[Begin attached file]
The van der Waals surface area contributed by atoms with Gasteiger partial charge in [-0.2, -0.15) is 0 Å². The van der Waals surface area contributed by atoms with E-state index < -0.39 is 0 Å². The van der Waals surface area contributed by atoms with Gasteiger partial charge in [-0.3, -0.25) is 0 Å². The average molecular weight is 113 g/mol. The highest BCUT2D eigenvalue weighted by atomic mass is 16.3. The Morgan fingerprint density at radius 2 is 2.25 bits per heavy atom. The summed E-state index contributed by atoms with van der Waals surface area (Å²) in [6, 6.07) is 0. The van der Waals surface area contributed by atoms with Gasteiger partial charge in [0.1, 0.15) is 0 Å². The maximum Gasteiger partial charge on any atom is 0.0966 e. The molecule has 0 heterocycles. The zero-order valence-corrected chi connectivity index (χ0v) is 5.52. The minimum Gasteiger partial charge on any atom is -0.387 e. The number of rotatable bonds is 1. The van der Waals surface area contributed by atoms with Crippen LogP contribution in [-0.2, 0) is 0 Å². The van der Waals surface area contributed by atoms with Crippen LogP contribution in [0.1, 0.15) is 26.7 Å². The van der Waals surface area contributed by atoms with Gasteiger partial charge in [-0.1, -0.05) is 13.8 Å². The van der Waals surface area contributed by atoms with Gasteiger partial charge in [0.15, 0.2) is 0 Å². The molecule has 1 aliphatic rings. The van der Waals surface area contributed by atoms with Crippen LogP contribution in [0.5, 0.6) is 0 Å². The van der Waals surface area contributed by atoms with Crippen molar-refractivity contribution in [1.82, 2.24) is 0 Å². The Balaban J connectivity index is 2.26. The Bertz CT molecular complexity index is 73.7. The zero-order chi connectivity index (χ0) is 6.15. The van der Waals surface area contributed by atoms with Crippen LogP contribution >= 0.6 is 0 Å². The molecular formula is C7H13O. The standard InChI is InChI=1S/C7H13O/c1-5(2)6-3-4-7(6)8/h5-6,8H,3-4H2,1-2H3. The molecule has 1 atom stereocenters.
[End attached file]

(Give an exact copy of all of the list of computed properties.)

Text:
The van der Waals surface area contributed by atoms with Gasteiger partial charge in [-0.2, -0.15) is 0 Å². The van der Waals surface area contributed by atoms with E-state index < -0.39 is 0 Å². The van der Waals surface area contributed by atoms with Gasteiger partial charge in [-0.3, -0.25) is 0 Å². The average molecular weight is 113 g/mol. The highest BCUT2D eigenvalue weighted by atomic mass is 16.3. The Morgan fingerprint density at radius 2 is 2.25 bits per heavy atom. The summed E-state index contributed by atoms with van der Waals surface area (Å²) in [6, 6.07) is 0. The van der Waals surface area contributed by atoms with Gasteiger partial charge in [0.1, 0.15) is 0 Å². The maximum Gasteiger partial charge on any atom is 0.0966 e. The molecule has 0 heterocycles. The zero-order valence-corrected chi connectivity index (χ0v) is 5.52. The minimum Gasteiger partial charge on any atom is -0.387 e. The number of rotatable bonds is 1. The van der Waals surface area contributed by atoms with Crippen LogP contribution in [-0.2, 0) is 0 Å². The van der Waals surface area contributed by atoms with Crippen LogP contribution in [0.1, 0.15) is 26.7 Å². The van der Waals surface area contributed by atoms with Gasteiger partial charge in [-0.1, -0.05) is 13.8 Å². The van der Waals surface area contributed by atoms with Gasteiger partial charge in [0.15, 0.2) is 0 Å². The molecule has 1 aliphatic rings. The van der Waals surface area contributed by atoms with Crippen LogP contribution in [0.5, 0.6) is 0 Å². The van der Waals surface area contributed by atoms with Crippen molar-refractivity contribution in [1.82, 2.24) is 0 Å². The Balaban J connectivity index is 2.26. The Bertz CT molecular complexity index is 73.7. The zero-order chi connectivity index (χ0) is 6.15. The van der Waals surface area contributed by atoms with Crippen LogP contribution >= 0.6 is 0 Å². The molecular formula is C7H13O. The standard InChI is InChI=1S/C7H13O/c1-5(2)6-3-4-7(6)8/h5-6,8H,3-4H2,1-2H3. The molecule has 1 atom stereocenters.